Hmmm...with Borders gone and the death of all the Mom and Pops bookstores around a decade ago that pretty much just leaves B&N locally.

I guess you welcome your Amazon overlords eh?
post #188 of 234
Quote:
Originally Posted by iKol View Post

Well it may be wrong to your ears but it's is both true and accurate. Simply Google "Barnes and Noble overpriced" and tell me what you come up with.

A brick and mortar book store that isn't going bankrupt?

Quote:
Amazon undercuts them as does Jand R for physical music and video items.

Well no shit internet vendors beat brick and mortar on price.
post #189 of 234
Quote:
Originally Posted by melgross View Post

I'm not sure if the Fire has a capacitive screen or not. I'm keep reading that the touch models are using an IR method, where your finger intercepts beams to give the position. I'd like to know more. One thing I read is that it's two finger touch. But I haven't read everything that's been written, so I could be wrong about the Fire.

It's not hard to google. Everyone is reporting IPS, capacitive, gorilla glass. Even when they are talking about the IR touch. For example:

"Capacitive touch is what's used in most smartphones and tablets, including virtually all Android devices, the iPhone, iPad and newer BlackBerrys. It's also the technology embedded in Amazon's new $199 Kindle Fire, a multimedia tablet."

http://edition.cnn.com/2011/09/29/te...-touch-screen/
post #190 of 234
Quote:
Originally Posted by anantksundaram View Post

"Run businesses"? "Multibillion dollar companies?" LOL. For all I know - and care - you could be a homeless bum talking big on the internet. What you claim to do in some anonymous public forum is utterly irrelevant.

Moreover, the fact that you may be doing so or have done so doesn't mean diddly-squat. Lehman Bothers had far smarter people than you.... for instance.... so what?

You use insults as a substitute for honest argument. It's like you've got tourette's syndrome or something. (That's your wont, although I have to tell you that I feel badly for the people around you). Get a grip, pal.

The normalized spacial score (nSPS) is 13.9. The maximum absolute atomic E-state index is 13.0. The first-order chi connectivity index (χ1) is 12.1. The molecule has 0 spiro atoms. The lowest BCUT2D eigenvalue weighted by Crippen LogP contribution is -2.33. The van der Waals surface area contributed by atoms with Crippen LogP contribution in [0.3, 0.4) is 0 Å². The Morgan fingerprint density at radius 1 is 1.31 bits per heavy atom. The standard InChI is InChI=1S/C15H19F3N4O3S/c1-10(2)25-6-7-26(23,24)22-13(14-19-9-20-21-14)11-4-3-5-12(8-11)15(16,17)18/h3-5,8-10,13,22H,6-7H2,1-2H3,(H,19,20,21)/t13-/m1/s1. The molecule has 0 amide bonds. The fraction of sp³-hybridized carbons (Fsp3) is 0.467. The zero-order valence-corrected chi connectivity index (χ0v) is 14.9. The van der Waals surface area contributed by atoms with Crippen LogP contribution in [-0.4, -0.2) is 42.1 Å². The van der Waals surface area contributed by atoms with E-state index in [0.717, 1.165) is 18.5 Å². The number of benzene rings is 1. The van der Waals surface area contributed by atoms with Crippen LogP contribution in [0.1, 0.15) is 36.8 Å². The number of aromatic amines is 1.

"Below the line"? What a stupid, meaningless cliche. Deflect an important question (no, not the one about "below the line" which wasn't really a question) by resorting to ad hominems. You have no clue about something as basic as Cost of Goods Sold and have the temerity to tell others to educate themselves!

I am utterly uninterested in the ramblings of an illiterate. No make that an arrogant illiterate. Come back after you lose your arrogance. You might actually learn something.

The fact is that you don't know what 'below the line' means - and virtually anyone who has ever dealt with business finances uses the term. Therefore, it is clear that you don't have a clue about business finance.

But that was obvious from your inane posts earlier.

Oh, and btw, your claim that I don't know anything about COGS is just plain wrong. As was demonstrated earlier, it is YOU who don't understand the term.
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post #191 of 234
Quote:
Originally Posted by iKol View Post

That's a plus, B&N is the most overpriced retailer out there and deserves to die. No tears here.

You know the margin on books really isn't that excessive right? You can't possibly expect a brick and mortar store to match the prices of Amazon. I'm not sure how far back you can remember but Amazon started out encouraging online ordering by discount pricing. Such a model doesn't work for retail spaces in expensive locations.
post #192 of 234
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post #195 of 234
Quote:
Originally Posted by Gatorguy View Post

I don't know anymore about activations than anyone else here. When you buy an Android, iPhone (or any other phone) it needs to be activated. Pretty straightforward, nothing confusing about that, right? Thus it's counted as an activation. Why do you and a few others try to read something sneaky or devious in there? How does Apple count activations? Probably the same way?

The difference is that Apple is able to track unique devices. Every device has a serial number and that number is recorded when it is activated. When someone REactivates a device, Apple knows that it's not a new device.

Google refuses to explain how they track activations. So, it's not unreasonable to take them at their word. Every time a device is activated, they count it. But any given device could be activated multiple times (for all the reasons given above). So, since Google simply tells you how many activations occur, it is logical to believe that the number of UNIQUE phone activations is less than the total number of activations which Google reports.
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post #196 of 234